About Media-Smart Youth




Media-Smart Youth: Eat, Think, and Be Active!® is an interactive after-school education program for youth ages 11 to 13. The curriculum is designed to empower young people to:

  • Become aware of—and think critically about—media's role in influencing their nutrition and physical activity choices.

  • Build skills that help them make informed decisions about being physically active and eating nutritious food in daily life.

  • Establish healthy habits that will last into adulthood.

  • Learn about media and create their own media products to educate their peers.

The curriculum combines media literacy and youth development principles and practices with up-to-date research findings and federal recommendations about nutrition and physical activity. It is also consistent with widely accepted, national learning standards.

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What Do Youth Do in the Program?

Young people participate in 10 structured lessons facilitated by an adult in their after-school or community program. The lessons are based on four key areas and end with a Big Production.

Key Focus Areas

"The youth really do learn about how the media influences their choices."

Media-Smart Youth Facilitator, Cobb & Douglas Public Health

The curriculum focuses on four key areas:

  • Media awareness: Using the 6 Media Questions (PDF - 665 KB), young people learn how to recognize and analyze techniques that media producers use to get their attention and how to evaluate media messages for accuracy and consistency with their ideas about being healthy.

  • Media production: Youth practice what they learn in each lesson by creating Mini-Productions in which they develop their own media messages. The Big Production, the program's culminating project, enables youth to create media products that promote healthy nutrition and physical activity to their peers.

  • Nutrition: A variety of activities encourages youth to choose vegetables and fruits, whole grains, and calcium-rich foods, and to reduce their consumption of solid fats and added sugars. Lessons also encourage youth to be thoughtful when choosing snacks; each lesson includes a Snack Break in which youth enjoy nutritious foods they may not have tried before.

  • Physical activity: Youth learn the importance of daily physical activity and develop strategies to become more active in their daily lives. Physical activity, they discover, is anything that gets their bodies moving, such as walking the dog, dancing, or carrying groceries. A 10-minute Action Break during each lesson engages youth in a fun physical activity.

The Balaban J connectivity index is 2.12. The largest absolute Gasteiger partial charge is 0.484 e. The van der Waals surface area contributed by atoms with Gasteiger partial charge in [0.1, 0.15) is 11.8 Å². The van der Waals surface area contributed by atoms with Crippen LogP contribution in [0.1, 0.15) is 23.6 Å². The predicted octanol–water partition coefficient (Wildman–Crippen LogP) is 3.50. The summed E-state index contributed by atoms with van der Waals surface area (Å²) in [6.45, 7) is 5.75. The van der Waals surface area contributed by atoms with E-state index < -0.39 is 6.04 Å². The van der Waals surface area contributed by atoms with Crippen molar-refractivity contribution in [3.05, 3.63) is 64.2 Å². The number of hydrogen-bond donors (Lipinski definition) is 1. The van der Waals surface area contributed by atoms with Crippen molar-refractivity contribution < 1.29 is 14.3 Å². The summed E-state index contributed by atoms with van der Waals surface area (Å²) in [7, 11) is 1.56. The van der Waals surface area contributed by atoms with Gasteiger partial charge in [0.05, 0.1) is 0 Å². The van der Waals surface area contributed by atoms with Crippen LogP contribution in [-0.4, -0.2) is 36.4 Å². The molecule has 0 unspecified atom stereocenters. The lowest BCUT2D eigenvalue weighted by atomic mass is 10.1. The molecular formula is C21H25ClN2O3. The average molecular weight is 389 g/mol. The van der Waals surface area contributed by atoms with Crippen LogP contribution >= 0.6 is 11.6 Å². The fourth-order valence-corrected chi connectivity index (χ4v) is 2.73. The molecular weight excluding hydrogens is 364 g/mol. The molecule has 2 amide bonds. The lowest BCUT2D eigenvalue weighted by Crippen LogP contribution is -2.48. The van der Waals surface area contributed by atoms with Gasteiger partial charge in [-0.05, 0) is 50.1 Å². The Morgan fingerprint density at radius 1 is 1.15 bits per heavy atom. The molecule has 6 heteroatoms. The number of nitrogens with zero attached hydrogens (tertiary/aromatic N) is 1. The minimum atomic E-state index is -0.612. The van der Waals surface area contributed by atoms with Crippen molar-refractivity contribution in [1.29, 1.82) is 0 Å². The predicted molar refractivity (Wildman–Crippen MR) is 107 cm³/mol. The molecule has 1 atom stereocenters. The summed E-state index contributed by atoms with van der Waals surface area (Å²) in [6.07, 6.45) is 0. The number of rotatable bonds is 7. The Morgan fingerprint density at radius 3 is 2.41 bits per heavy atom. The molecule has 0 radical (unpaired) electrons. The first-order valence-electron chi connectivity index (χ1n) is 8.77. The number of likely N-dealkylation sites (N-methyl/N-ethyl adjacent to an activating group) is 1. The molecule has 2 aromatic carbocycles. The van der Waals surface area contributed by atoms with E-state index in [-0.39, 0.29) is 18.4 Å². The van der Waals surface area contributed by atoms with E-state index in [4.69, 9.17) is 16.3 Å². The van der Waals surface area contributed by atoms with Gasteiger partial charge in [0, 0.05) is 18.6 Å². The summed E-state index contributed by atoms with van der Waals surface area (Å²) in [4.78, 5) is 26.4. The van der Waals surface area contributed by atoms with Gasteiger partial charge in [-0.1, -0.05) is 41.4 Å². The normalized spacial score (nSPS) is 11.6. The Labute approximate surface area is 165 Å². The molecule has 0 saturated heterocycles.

10 Structured Lessons

Each of the 10 lessons follows a simple structure designed to engage and motivate youth. Below is a sample lesson. You also can view and download individual lessons to learn more.

Lesson Strucure Sample (From Lesson 4)

Activity A: These activities emphasize one of the four key areas of Media-Smart Youth: media awareness, media production, nutrition, or physical activity.

Hurray for Whole Grains! The activity begins with a brief discussion about grains and whole grains and their importance to health. The youth act out a grain milling process to demonstrate the difference between a whole grain and an enriched, refined grain. The activity ends with a quick discussion about ways to choose more whole-grain foods in daily eating.

Snack Break: The delicious and nutritious snacks reinforce the concepts described in the lessons.

Fruit and Krunch Kebabs:Youth make their own kebabs by dipping fruits in fat-free or low-fat yogurt and rolling the fruit in whole-grain breakfast cereal.

Activity B: These activities build on what youth learned during Activity A and further emphasize the objectives of the lesson.

Cutting Back on Solid Fats and Added Sugars: Youth talk about the importance of choosing foods that are low in solid fats and added sugars. They also discuss some major sources of solid fats and added sugars and work in groups to identify ways to reduce consumption of these items when choosing foods and drinks.